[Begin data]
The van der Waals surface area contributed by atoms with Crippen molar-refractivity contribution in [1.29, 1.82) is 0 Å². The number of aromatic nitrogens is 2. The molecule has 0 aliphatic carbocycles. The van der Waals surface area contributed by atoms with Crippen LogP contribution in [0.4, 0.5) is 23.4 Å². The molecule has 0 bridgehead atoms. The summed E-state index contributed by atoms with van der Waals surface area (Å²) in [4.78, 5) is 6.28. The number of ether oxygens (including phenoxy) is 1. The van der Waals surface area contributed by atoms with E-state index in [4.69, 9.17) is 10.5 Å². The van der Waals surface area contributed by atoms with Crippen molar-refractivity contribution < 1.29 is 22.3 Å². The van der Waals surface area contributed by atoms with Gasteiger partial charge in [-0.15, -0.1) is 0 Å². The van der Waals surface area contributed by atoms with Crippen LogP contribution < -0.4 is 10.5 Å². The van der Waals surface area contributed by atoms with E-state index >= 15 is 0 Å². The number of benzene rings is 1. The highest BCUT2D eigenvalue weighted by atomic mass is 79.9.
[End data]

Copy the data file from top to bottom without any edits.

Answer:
The van der Waals surface area contributed by atoms with Crippen molar-refractivity contribution in [1.29, 1.82) is 0 Å². The number of aromatic nitrogens is 2. The molecule has 0 aliphatic carbocycles. The van der Waals surface area contributed by atoms with Crippen LogP contribution in [0.4, 0.5) is 23.4 Å². The molecule has 0 bridgehead atoms. The summed E-state index contributed by atoms with van der Waals surface area (Å²) in [4.78, 5) is 6.28. The number of ether oxygens (including phenoxy) is 1. The van der Waals surface area contributed by atoms with E-state index in [4.69, 9.17) is 10.5 Å². The van der Waals surface area contributed by atoms with Crippen molar-refractivity contribution < 1.29 is 22.3 Å². The van der Waals surface area contributed by atoms with Gasteiger partial charge in [-0.15, -0.1) is 0 Å². The van der Waals surface area contributed by atoms with Crippen LogP contribution < -0.4 is 10.5 Å². The van der Waals surface area contributed by atoms with E-state index >= 15 is 0 Å². The number of benzene rings is 1. The highest BCUT2D eigenvalue weighted by atomic mass is 79.9.